If the results and the data are to be used as a management tool or to highlight areas to improve in the future, the tool needs to be able to evaluate the impact of changing aspects of farm management. These tools tend to require more data, so that the impact can truly be seen.
The golden rule is, once a tool has been chosen, stick with it for future assessments. There are differences within the methods used in each calculator, which makes comparing results between calculators is meaningless.
Completing a carbon audit
Once the tool has been chosen, the first step is to gather the input data. This includes information on fuel use, livestock numbers, fertiliser inputs, use of materials and waste produced.
The data is then entered into the calculator, which produces a breakdown of greenhouse gas emissions by sector, both in amounts (kilograms or tonnes of CO2e) and percentages of the total footprint by category. Armed with this data, it is then possible to consider how to reduce emissions and increase sequestration.
Once the carbon footprint of the farm has been calculated, deciding what to do is the next key step.
The footprint result will be reflected as a carbon dioxide equivalent but should also show where emissions of nitrous oxide and methane are produced. Key areas to focus on are the management of soils, fertilisers, manures, livestock, cropping, energy and fuel.
Speaking at the Farm of the Future: Net Zero in Practice event in April 2023, farmer and CEO at the Soil Association, Helen Browning OBE, shared how she undertook a full assessment of her farm business by completing a carbon audit and nutrient balance assessments for individual enterprises and the business as a whole.
“I looked at the nutrient balance on the farm, what was going on and what was coming off, by way of N and P especially. We also did a review of our carbon emissions and I wanted to understand what our mitigation options were as part of our ‘getting to net zero’ plan.”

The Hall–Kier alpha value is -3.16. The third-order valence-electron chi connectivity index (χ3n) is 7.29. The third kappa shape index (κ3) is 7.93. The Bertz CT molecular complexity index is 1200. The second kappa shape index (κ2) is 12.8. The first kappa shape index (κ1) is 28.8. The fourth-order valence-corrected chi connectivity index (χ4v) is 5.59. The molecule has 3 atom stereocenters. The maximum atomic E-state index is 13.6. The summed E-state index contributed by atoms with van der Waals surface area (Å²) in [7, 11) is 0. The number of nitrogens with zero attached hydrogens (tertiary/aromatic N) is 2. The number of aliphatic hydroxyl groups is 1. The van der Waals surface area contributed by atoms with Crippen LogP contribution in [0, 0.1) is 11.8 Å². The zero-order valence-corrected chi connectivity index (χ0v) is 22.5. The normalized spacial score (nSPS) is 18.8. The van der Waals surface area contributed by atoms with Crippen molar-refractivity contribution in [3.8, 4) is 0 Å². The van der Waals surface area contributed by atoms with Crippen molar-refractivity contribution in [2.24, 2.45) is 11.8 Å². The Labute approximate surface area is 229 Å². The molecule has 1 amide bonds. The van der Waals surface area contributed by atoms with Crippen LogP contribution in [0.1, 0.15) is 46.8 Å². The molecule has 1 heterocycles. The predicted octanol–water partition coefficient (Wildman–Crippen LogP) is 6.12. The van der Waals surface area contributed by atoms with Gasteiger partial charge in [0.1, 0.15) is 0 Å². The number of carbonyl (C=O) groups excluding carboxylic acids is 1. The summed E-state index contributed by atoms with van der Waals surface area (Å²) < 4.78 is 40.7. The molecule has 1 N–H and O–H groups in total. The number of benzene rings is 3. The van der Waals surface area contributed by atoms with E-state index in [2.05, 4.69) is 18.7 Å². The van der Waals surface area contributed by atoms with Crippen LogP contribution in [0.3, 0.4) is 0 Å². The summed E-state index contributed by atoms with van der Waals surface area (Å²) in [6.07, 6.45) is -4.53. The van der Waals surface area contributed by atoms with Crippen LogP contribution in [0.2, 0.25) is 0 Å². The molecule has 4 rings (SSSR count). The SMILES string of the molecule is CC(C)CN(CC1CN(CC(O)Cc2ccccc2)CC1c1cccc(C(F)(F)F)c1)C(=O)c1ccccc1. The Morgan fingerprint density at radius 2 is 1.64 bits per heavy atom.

She shared that the results showed they were sequestering 70% of the farm’s emissions, which was down to what the soils were doing, a small area of woodland and some young agroforestry. This leaves over 1,000 tonnes of carbon per year which is being emitted. They are now looking at natural sources for methane inhibition, such as willow and herbal leys, to reduce emissions from livestock, as well as calculating how much more woodland and hedges would be need to offset emissions on the farm.
There are numerous opportunities to reduce both emissions and costs. This leads to improved resilience and profitability, as well as opportunities to improve carbon sequestration and soil health - the ultimate resilient business model! Absorbing more carbon than the farm emits is a goal that all farmers can work towards and understanding the farm’s current carbon position by footprinting is the first key step.
For more information, see the ‘Measuring farm carbon’ section of the Farm of the Future report, which was written by Becky Wilson from Farm Carbon Toolkit. Get started by choosing the right carbon calculation tool for your farm business and conducting your first carbon footprint assessment.